In Helmand and Kandahar, the two provinces where most of military and economic efforts are focused, there has been a sharp improvement in the lives of Afghans, but that has been more than offset by deterioration in other parts of the country.
"It's a very, very tough battlefield for our young company commanders, our young sergeants on the ground, making life and death decision every day," said Maj. Gen. John Campbell, commander of the 101st Airborne Division. Campbell commands all forces in the volatile eastern part of the country.
The toll on his troops has been staggering. In July, just five weeks into his tour, he told us 27 of his soldiers had been killed. In September, he said it was up to 76.
Today, Campbell said, it has reached 96.
"I've lost 96 heroes straight from the 101st and I've lost another 45 attachments from the 101st. So it's been a big toll," he said.
The toll is especially personal for some.
Sgt. Christian Gatison is a seasoned soldier, having served for 11 years, with two previous deployments in Iraq. This is his first deployment in Afghanistan.
He can't utter the name of his fallen friend, Sgt. Shaun Mittler, because it is too painful.
Mittler, a 32-year-old father of a young daughter from Austin, Texas, was killed this July in an enemy attack.
While the capital of Kabul is now relatively secure, with troops expected to begin thinning out there first in July 2011, it seems that all those stationed at remote combat outposts around the country know someone who has died.
"We started taking fire from all angles, they had us in a 360," said Pfc. Megan Devoy.
Devoy, born in Indiana, Texas, has been at Camp Joyce, Kunar Province for eight months, but already she's lost a good friend, Pfc. Barbara Vieyra.
Vieyra was a 22-year-old mother from Arizona. She had deployed to Afghanistan in April. She was killed in September when insurgents attacked her unit.
Lt. Mike Conforti describes a day less than a month ago when his convoy was hit.
"We were hit by an IED and the two guys in the truck were killed. I was right behind the truck. I was blown off my feet and a couple my other soldiers were blown off their feet also. It was tough.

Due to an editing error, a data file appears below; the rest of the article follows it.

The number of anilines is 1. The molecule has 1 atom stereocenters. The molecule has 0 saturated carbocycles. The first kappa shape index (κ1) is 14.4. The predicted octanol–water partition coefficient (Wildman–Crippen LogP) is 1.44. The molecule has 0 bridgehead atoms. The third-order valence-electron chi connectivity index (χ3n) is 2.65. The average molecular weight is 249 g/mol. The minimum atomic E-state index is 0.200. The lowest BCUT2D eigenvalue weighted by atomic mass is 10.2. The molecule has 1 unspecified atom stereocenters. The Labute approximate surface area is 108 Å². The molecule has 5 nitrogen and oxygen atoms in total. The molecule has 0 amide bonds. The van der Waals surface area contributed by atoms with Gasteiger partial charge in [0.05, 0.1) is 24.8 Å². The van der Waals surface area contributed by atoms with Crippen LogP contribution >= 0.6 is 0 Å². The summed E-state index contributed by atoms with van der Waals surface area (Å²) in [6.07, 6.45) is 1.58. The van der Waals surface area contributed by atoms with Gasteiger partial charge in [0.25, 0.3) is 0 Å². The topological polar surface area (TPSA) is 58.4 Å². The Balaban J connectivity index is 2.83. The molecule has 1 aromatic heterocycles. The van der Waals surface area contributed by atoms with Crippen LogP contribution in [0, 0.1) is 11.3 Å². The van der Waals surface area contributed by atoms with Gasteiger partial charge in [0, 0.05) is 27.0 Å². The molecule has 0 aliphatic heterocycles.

"It happened so quickly. We're working through it. We went outside the wire again a couple of days later and we're continuing to do patrols," Conforti said. "The best thing we can do is to keep going out, keep working hard."
"The IEDs have been real bad for us, it's where we have taken most of our casualties," said Staff Stgt. William Stuckey, who is on his first deployment to Afghanistan, third overall. He said he's already lost a few good friends.
"You just go on with it, it's going to happen. We knew that coming here, taking casualties, but not much you can do to prepare for it," he said.
Yet after all this sacrifice, and an additional 30,000 U.S. troops ordered, only 36 percent of the Afghan people express confidence in U.S. forces, according to a Dec. 6 ABC News/ARD/BBC/Washington Post poll on Afghans' views of the war.
Almost two years ago, before the surge, Afghan poll director Jameel al-Rahmanay told ABC News that Afghans didn't think adding troops would do any good.
Today, he said, that hasn't changed.
"It's almost the same as last year, it depends on the part of the country," al-Rahmanay said. "Last year we didn't have any problems in the north of the country, while today, we are having a lot of problems in the north. In the south some provinces are more secure than last year."
"There are still a lot of security problems in the country," he said, "Even with all these troops in the country."
But Lolila Karimi, an Afghan widow with four children, told ABC News that two years ago she was pessimistic about her future. Today, she said it is because of the U.S. that she has improved security, 24-hour electricity and clean water.
If the U.S. forces left, she said, Afghans would be back to the "wildest days."
The U.S. troops ABC News spoke to in Afghanistan agree it is better to stay than leave too soon.
"You can't just rip apart a country and just leave it to turmoil. You have to fix what's broken," Gatison said. He thinks if they pulled out now, the Taliban would move back in, even stronger. "Definitely even stronger in the areas that we have occupied, coming with a stronger force definitely."
They said despite polls showing low Afghan support, they see progress every day, which they believe will ultimately lead to success.
"Can I win this war? Well, I certainly wouldn't be here if I didn't think we could make a huge difference," Campbell said. "I mean, what people here really want is a place to go work, they want their kids to go to school, they want to live in freedom, they don't want to be terrorized, many areas we have that already."
But Campbell says he doesn't want to fool anyone. He admits it will take time and sacrifice.
ABC News' Kristina Wong and Richard Coolidge contributed to this report.